Asean should keep engaging Myanmar on Rohingyas: Experts

Muslim children play at Thetkel Pyin Muslim Internally Displaced Persons (IDPs) camp, near Sittwe of Rakhine State, western Myanmar on Dec 19, 2016.
Muslim children play at Thetkel Pyin Muslim Internally Displaced Persons (IDPs) camp, near Sittwe of Rakhine State, western Myanmar on Dec 19, 2016. PHOTO: EPA

Spillover effects - mass migration and rise of extremism - impact region, they say

Those hoping for more concrete initiatives out of Monday's meeting of Asean foreign ministers over the situation in Myanmar's Rakhine state were duly disappointed.

Malaysia, which hosts some 56,000 ethnic Rohingya displaced from Rakhine, proposed in the Yangon meeting that Asean coordinate humanitarian assistance and establish an independent fact-finding group.

But Myanmar's Foreign Minister and de facto leader Aung San Suu Kyi merely reiterated her government's "serious commitment to the resolution of the complex issue" and called for "time and space" for its efforts to bear fruit.

Labelled by some as empty talk, her response also provides an opening, say observers.

"Although it stopped short of a concrete arrangement for Asean to contribute as a group, the door is not closed," Iseas - Yusof Ishak Institute fellow Hoang Thi Ha tells The Straits Times. "Asean should push it open wider."

  • Much of the international pressure so far has been borne by Ms Suu Kyi, who while helming a democratically elected government, essentially shares power with a military that is guaranteed a quarter of all parliamentary seats as well as control of the country's defence, home affairs and border affairs.

Since Oct 9, when a group of alleged Muslim militants attacked border guard police in Rakhine state, there has been a steady stream of reports from fleeing Rohinyga about retaliatory attacks from the military: rapes, killings and burning of villages.

The Myanmar authorities have denied these allegations even as they limited access to parts of northern Rakhine state where the alleged atrocities are said to have taken place.

Even before this flare-up, the Rohingya issue was already on the regional map. Muslim Rohingya, who number about one million in Buddhist-majority Myanmar, are seen by the state as "Bengali" migrants and effectively stateless.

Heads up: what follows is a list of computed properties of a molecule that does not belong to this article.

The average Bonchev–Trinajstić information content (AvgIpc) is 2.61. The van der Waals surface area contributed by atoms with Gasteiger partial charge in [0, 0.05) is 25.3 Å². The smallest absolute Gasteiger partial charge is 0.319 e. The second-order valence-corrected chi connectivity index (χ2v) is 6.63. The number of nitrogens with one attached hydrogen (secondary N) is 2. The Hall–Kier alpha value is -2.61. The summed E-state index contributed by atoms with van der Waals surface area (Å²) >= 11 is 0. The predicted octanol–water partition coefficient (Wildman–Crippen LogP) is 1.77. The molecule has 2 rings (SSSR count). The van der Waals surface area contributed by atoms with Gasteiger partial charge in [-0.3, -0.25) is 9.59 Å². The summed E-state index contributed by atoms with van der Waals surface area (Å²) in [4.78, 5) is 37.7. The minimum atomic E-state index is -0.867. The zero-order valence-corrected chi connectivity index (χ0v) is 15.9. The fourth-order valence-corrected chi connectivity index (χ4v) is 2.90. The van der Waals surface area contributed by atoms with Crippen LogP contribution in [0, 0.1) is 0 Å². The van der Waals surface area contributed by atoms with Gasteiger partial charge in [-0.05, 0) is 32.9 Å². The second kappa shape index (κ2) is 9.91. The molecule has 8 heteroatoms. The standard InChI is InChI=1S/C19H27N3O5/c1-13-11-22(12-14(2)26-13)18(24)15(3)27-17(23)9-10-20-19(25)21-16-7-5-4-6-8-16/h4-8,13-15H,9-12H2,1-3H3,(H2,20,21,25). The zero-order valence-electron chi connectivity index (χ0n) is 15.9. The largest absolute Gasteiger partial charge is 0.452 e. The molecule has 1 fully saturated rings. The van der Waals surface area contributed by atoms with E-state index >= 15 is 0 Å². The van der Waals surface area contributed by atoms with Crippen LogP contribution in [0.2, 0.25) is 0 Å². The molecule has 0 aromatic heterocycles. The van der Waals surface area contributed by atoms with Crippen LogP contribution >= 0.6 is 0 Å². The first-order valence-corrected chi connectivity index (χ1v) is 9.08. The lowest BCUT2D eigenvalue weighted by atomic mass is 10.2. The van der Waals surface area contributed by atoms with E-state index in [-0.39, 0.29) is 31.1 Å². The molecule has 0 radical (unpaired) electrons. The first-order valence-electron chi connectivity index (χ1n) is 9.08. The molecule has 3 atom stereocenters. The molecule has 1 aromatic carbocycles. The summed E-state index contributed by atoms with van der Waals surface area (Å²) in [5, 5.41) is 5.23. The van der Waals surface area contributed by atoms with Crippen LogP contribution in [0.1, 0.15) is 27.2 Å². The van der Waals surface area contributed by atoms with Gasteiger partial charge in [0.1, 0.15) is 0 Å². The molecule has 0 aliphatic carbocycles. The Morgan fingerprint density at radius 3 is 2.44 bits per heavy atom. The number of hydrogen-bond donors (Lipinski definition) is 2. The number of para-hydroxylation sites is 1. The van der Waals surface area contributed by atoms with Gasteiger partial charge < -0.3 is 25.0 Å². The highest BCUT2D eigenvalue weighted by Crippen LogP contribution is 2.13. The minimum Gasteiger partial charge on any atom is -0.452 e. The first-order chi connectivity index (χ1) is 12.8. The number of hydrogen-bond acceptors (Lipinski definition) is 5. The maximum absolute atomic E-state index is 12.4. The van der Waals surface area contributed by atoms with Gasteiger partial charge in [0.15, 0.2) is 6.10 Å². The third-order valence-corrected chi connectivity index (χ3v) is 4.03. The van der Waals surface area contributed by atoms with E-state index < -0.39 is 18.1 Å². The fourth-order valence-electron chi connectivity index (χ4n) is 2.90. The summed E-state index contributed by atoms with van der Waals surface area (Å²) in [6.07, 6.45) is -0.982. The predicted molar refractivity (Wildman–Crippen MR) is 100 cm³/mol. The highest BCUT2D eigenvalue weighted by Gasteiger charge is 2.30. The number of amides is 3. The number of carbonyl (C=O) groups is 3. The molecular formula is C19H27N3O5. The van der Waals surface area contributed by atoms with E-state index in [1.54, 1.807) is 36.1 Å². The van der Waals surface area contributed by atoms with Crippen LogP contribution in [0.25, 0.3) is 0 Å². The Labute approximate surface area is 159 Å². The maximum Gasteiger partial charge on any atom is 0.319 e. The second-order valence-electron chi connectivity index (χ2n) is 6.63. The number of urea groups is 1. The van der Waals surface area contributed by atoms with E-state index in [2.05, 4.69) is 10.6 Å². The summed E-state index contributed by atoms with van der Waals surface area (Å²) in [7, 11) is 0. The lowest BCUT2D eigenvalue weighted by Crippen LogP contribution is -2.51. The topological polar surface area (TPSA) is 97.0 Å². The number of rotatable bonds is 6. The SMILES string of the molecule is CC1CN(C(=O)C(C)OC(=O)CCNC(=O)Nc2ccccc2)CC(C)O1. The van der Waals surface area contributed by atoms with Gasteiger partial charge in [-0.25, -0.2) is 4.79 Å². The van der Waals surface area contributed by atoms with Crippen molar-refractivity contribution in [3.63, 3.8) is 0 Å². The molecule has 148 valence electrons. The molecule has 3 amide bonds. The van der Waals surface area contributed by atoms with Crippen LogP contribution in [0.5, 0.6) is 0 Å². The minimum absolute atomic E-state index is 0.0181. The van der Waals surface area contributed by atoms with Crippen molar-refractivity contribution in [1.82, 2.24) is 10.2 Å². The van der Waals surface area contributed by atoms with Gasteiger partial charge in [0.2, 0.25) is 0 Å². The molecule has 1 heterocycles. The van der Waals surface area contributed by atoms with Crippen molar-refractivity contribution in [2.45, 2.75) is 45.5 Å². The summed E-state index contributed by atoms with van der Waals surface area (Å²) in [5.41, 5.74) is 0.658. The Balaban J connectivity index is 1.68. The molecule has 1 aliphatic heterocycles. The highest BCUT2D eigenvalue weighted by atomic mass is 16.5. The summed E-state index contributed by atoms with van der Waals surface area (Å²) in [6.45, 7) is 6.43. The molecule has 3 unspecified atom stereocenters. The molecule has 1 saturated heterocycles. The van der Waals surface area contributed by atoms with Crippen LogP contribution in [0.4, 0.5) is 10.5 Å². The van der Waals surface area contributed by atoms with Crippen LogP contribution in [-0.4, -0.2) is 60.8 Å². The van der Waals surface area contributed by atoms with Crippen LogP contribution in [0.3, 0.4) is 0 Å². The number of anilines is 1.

Those displaced by communal violence in 2012 have been living in increasingly desperate conditions in squalid camps, making them risk perilous journeys on crammed boats to reach Malaysia or beyond. A Thai crackdown on human trafficking last year left these migrants stranded on boats in South-east Asian waters.

The events on Oct 9 gave the Rakhine situation an ominous spin. A report released by the International Crisis Group last week linked them to a group called Harakah Al-Yaqin, led by Rohingya emigres in Saudi Arabia and "commanded on the ground by Rohingya with international training and experience in modern guerrilla war tactics".

"The current use of disproportionate military force in response to the attacks, which fails to adequately distinguish militants from civilians, together with denial of humanitarian assistance... and the lack of an overarching political strategy that would offer them some hope for the future, are unlikely to dislodge the group and risk generating a spiral of violence and potential mass displacement," it said.

These could "create conditions for further radicalising sections of the Rohingya population that transnational jihadists could exploit".

Much of the international pressure so far has been borne by Ms Suu Kyi, who, while helming a democratically elected government, essentially shares power with a military that is guaranteed a quarter of all parliamentary seats as well as control of the country's defence, home affairs and border affairs.

Human rights advocacy group Burma Campaign UK has noted that the international community was not tailoring its interventions to recognise that Myanmar's military "is responsible for the majority" of the problems in the country.

But Asean Parliamentarians for Human Rights chairman Charles Santiago tells The Straits Times Ms Suu Kyi should at least "stop justifying what the military is doing and allow an international body to investigate".

Iseas - Yusof Ishak Institute's Ms Hoang adds that Asean should leverage on "its power of non-confrontational persuasion" to help craft a solution.

It is "untenable" to localise the issue within Myanmar's boundaries, she said. "Its spillover effects - exodus of migrants and stimulation of jihadism - have gone beyond Rakhine state to impact the Asean region."

A version of this article appeared in the print edition of The Straits Times on December 21, 2016, with the headline 'Asean should keep engaging Myanmar on Rohingyas: Experts'. Print Edition | Subscribe